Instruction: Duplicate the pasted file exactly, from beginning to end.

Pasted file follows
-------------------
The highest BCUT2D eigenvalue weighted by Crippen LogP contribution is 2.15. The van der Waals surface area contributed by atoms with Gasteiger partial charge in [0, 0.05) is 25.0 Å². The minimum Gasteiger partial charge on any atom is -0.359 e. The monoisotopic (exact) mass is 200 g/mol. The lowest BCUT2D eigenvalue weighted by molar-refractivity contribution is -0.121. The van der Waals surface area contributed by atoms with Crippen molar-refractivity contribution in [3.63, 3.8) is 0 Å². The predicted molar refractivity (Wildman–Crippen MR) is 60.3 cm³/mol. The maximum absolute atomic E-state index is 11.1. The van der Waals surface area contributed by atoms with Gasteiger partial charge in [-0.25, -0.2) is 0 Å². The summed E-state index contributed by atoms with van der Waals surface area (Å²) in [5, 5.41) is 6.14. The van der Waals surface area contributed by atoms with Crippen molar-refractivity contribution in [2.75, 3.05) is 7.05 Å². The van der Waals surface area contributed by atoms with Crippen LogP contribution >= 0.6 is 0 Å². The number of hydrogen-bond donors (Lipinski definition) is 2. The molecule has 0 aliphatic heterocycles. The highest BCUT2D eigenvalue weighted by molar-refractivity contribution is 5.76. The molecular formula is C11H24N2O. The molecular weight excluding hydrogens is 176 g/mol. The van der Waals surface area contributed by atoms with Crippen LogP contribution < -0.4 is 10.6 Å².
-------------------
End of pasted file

The highest BCUT2D eigenvalue weighted by Crippen LogP contribution is 2.15. The van der Waals surface area contributed by atoms with Gasteiger partial charge in [0, 0.05) is 25.0 Å². The minimum Gasteiger partial charge on any atom is -0.359 e. The monoisotopic (exact) mass is 200 g/mol. The lowest BCUT2D eigenvalue weighted by molar-refractivity contribution is -0.121. The van der Waals surface area contributed by atoms with Crippen molar-refractivity contribution in [3.63, 3.8) is 0 Å². The predicted molar refractivity (Wildman–Crippen MR) is 60.3 cm³/mol. The maximum absolute atomic E-state index is 11.1. The van der Waals surface area contributed by atoms with Gasteiger partial charge in [-0.25, -0.2) is 0 Å². The summed E-state index contributed by atoms with van der Waals surface area (Å²) in [5, 5.41) is 6.14. The van der Waals surface area contributed by atoms with Crippen molar-refractivity contribution in [2.75, 3.05) is 7.05 Å². The van der Waals surface area contributed by atoms with Crippen LogP contribution >= 0.6 is 0 Å². The number of hydrogen-bond donors (Lipinski definition) is 2. The molecule has 0 aliphatic heterocycles. The highest BCUT2D eigenvalue weighted by molar-refractivity contribution is 5.76. The molecular formula is C11H24N2O. The molecular weight excluding hydrogens is 176 g/mol. The van der Waals surface area contributed by atoms with Crippen LogP contribution < -0.4 is 10.6 Å².